Embracing AI could save Government £40 billion a year, experts say

Using artificial intelligence (AI) could save the Government £200 billion of taxpayers’ money over five years, according to a report from Sir Tony Blair’s think tank and leading technology firm Faculty.

The paper argues that the technology can transform public services and says a dedicated “AI mission control” should be established in 10 Downing Street by Rishi Sunak or Sir Keir Starmer inside the first 100 days of their new government.

The UK Government should also build its own AI capability which could be used on national security and sensitive tasks, the report said.

Existing AI tools could be used to improve public services by reducing bed occupancy in the NHS, processing Personal Independence Payment claims and reduce teachers’ overtime by assisting with marking and lesson planning.

Faculty CEO Marc Warner, who played a key role in developing the Government’s response to the Covid-19 pandemic, co-authored a foreword to the report with former prime minister Sir Tony.

They said: “The scope and scale of change will be vast. And it will come quickly.”

Stressing the need for action, the pair warned that “a failure to modernise, reform and deliver is a perilous course for a nation and those who govern it” but AI “if gripped properly” should make it an “exciting and creative time to govern”.

AI could help “reimagine the state”, they said.

“Many of the countless daily tasks in government are repeatable processes carried out on a mass scale.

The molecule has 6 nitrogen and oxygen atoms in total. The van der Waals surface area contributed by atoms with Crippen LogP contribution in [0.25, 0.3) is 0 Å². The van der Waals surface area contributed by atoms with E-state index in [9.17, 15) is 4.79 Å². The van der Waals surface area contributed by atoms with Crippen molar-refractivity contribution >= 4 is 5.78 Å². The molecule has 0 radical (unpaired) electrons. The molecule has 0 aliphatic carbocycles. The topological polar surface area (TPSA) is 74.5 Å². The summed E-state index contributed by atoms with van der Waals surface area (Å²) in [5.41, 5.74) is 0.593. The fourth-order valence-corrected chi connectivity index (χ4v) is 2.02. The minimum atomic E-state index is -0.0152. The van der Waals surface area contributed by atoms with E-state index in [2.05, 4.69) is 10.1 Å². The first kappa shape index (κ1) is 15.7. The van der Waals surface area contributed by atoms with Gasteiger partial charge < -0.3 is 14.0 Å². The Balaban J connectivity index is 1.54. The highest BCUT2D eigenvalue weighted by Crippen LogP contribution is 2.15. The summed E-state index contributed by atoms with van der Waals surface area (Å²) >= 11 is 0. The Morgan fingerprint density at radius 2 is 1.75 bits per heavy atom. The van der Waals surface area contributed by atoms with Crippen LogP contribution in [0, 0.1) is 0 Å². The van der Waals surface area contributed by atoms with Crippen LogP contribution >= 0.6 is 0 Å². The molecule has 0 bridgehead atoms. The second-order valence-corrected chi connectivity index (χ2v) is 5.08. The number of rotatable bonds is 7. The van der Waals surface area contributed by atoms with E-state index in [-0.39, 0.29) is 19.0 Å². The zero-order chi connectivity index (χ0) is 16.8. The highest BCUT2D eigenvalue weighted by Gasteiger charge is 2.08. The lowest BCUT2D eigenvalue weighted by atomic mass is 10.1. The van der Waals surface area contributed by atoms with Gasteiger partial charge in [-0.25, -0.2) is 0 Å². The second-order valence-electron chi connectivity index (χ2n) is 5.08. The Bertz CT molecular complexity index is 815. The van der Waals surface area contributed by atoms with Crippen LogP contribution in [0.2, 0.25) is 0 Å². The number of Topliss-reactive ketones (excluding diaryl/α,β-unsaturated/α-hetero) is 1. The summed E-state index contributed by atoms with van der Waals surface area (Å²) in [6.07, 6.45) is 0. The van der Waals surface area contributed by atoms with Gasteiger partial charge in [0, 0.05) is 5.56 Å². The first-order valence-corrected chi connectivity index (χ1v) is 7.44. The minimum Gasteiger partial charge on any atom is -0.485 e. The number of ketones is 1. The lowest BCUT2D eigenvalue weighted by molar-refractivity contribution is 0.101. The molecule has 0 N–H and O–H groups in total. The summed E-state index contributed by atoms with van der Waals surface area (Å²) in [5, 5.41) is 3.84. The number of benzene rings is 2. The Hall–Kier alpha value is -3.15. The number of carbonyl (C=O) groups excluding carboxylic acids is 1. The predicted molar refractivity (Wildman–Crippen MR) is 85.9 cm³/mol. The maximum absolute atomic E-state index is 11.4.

“Almost all of these can be made better, faster and cheaper.”

The Tony Blair Institute for Global Change’s Future of Britain Conference
Sir Tony Blair said AI had the potential to reimagine the state (Stefan Rousseau/PA)

With the potential for £40 billion-a-year savings, they said: “At a time when government is unwieldy, expensive and slow, AI can save our public services, making them more personalised and human-centric.”

The paper recommends creating a “digital public assistant” that would recommend eligible services, simplify applications and payments for the public and provide informed advice to government based on the input from citizens.

A multidisciplinary AI support team could streamline civil servants’ work, cut repetitive administrative tasks and free them up for tasks that better suit their skills and dedication.

A “national policy twin” could be used at every stage of the development of new policies, including modelling different scenarios and their impacts.

Ahead of a major summit on AI taking place in Seoul this week, Mr Sunak and South Korean President Yoon Suk Yeol said the technology “has the potential to help us cure diseases, fight climate change, revolutionise public services and improve people’s lives”.

Writing in the i paper, the two leaders said: “Together, we are determined to seize the potential of this technology to transform the world for the better.”

Meanwhile, the Government will open a new office of the AI Safety Institute in San Francisco this summer, its first overseas outpost.

Technology Secretary Michelle Donelan said: “This expansion represents British leadership in AI in action.

“It is a pivotal moment in the UK’s ability to study both the risks and potential of AI from a global lens, strengthening our partnership with the US and paving the way for other countries to tap into our expertise as we continue to lead the world on AI safety. “